Anti-Deficiency Laws

Some states have anti-deficiency laws which protect purchasers of residential real property used as primary residence. If the purchaser fails to make the mortgage payment the property is foreclosed and title is obtained by the lender through a legal procedure. The property is then typically sold to pay the mortgage and a deficiency between the sale price and the outstanding balance of the mortgage usually exists. Under anti-deficiency laws, if the mortgage is a purchase money mortgage for the purchase of a dwelling occupied by the purchaser, the purchaser will not be held responsible for any deficiency. The lender can only recover the property and the proceeds of a subsequent sale. The purchaser does not pay any deficit between the sale proceeds and the outstanding loan balance. This allows the purchaser to walk away from a property without owing a deficiency judgment amount. Anti-deficiency laws typically provide no protection for second mortgages or home equity lines. Also, there is no protection when the property is not used as the primary residence of the purchaser.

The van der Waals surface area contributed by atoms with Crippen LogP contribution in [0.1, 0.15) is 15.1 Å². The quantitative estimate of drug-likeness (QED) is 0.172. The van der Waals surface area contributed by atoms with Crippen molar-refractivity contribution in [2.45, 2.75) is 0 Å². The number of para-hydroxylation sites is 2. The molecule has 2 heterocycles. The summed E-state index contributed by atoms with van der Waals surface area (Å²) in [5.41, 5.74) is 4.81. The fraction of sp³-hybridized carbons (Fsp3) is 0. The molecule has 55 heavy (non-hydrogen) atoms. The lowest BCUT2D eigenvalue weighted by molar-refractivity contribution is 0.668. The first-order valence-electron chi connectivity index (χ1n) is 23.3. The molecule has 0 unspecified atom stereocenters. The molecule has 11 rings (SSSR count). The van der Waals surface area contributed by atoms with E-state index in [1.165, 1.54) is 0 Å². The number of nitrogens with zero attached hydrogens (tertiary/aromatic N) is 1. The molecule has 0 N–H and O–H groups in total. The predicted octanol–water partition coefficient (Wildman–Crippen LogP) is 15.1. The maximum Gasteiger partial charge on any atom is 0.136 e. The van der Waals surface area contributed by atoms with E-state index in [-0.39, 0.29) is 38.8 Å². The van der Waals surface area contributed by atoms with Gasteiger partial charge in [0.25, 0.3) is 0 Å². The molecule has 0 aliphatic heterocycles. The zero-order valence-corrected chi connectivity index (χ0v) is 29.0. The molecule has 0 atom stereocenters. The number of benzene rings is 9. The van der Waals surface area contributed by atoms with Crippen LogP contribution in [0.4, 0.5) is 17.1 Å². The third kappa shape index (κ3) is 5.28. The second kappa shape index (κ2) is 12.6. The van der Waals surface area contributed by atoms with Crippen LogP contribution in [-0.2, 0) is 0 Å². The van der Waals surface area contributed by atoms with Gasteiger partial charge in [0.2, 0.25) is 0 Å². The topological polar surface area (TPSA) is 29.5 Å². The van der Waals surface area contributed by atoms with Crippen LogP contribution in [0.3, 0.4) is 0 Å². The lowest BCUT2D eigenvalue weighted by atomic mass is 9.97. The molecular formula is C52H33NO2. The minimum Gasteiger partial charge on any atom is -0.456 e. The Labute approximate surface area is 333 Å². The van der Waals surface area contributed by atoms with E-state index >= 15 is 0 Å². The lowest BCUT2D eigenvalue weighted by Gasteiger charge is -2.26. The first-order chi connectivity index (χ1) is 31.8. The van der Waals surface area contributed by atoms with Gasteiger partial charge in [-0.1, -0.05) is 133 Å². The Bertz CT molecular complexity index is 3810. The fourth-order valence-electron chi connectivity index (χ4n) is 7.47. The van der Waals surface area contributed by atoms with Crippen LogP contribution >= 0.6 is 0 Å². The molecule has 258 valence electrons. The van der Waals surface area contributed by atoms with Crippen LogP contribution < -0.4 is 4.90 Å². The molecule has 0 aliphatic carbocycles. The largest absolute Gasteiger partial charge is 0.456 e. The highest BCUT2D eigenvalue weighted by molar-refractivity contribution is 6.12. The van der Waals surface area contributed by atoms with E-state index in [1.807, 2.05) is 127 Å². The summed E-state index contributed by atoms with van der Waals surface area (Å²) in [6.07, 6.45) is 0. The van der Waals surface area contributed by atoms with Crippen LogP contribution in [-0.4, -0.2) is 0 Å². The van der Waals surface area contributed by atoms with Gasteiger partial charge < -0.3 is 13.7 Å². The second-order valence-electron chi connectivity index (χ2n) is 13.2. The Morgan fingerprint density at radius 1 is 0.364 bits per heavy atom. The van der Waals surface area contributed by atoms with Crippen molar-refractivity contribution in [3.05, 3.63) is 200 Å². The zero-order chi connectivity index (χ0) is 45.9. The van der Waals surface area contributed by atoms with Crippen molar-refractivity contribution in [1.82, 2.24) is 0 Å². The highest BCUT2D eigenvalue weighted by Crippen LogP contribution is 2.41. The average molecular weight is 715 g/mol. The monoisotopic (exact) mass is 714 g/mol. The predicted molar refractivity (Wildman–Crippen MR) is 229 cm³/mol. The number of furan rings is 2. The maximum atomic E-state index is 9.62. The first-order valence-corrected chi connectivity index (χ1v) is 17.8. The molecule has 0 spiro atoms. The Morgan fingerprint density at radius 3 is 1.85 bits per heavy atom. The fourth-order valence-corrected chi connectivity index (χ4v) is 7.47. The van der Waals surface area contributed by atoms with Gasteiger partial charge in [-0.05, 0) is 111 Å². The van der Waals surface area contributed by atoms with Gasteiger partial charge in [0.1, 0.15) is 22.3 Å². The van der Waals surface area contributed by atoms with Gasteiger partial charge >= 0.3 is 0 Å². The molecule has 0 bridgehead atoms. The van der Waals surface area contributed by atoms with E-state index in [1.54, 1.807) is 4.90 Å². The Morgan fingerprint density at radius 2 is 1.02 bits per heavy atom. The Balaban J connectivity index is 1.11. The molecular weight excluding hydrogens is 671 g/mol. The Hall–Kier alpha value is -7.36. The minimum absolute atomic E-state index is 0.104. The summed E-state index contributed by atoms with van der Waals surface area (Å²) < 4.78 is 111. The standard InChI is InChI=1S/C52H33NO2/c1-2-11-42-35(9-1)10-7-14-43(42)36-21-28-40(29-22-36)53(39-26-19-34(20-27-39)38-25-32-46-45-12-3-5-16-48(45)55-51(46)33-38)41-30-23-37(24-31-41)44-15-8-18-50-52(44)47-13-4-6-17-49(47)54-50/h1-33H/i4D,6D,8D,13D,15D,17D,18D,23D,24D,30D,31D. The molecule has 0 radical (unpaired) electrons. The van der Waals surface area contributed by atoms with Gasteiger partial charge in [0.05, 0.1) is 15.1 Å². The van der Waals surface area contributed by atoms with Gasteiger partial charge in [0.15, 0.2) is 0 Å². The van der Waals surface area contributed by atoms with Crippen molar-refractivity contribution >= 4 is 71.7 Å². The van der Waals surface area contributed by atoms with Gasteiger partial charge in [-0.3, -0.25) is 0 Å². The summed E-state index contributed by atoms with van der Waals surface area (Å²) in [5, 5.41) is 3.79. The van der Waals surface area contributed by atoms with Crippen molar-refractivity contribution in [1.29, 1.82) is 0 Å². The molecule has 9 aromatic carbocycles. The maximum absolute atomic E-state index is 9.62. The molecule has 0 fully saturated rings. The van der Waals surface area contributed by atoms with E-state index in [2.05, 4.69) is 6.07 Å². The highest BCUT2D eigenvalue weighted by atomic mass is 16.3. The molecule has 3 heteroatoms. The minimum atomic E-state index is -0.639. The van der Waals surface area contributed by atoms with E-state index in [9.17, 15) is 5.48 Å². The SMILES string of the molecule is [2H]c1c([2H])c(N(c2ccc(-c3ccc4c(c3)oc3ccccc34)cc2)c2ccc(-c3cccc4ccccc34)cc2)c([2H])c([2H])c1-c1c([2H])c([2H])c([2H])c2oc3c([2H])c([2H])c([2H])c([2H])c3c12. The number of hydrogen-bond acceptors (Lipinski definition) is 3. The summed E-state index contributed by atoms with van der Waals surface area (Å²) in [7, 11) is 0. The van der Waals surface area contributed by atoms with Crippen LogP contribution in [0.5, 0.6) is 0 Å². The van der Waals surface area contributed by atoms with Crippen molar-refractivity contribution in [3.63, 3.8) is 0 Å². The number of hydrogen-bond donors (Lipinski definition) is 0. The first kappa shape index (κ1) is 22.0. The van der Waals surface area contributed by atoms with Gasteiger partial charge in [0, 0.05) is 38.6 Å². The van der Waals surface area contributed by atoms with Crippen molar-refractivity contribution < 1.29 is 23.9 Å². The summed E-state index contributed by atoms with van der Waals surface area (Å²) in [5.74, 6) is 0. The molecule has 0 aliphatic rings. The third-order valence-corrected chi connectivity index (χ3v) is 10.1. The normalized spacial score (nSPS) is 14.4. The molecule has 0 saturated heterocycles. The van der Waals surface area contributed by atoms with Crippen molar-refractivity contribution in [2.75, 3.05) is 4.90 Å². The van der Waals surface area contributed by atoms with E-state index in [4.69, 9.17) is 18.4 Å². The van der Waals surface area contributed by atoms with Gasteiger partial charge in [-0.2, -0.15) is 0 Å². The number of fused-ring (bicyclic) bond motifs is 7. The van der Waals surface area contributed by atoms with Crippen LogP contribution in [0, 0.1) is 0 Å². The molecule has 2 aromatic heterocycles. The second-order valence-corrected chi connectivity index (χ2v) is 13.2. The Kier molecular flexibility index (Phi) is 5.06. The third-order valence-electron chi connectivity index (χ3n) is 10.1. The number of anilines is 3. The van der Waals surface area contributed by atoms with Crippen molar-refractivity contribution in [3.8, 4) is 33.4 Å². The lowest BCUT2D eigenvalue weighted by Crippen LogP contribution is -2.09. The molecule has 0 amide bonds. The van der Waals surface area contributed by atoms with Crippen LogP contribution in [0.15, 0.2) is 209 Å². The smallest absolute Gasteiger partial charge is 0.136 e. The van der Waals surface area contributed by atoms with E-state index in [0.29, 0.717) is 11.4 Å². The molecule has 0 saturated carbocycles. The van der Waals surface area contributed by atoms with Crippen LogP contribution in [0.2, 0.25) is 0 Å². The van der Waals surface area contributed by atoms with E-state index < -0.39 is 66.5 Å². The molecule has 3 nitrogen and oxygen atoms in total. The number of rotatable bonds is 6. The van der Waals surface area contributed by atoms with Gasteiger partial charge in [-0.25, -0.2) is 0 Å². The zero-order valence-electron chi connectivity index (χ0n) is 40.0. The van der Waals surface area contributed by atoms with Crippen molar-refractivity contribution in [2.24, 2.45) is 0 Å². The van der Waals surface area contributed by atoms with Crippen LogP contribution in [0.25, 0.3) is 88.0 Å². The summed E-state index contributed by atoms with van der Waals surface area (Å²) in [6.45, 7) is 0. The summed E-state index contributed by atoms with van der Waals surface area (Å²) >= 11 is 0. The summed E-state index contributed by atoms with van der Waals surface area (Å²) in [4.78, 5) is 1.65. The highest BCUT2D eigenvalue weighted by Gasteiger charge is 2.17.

Inside Anti-Deficiency Laws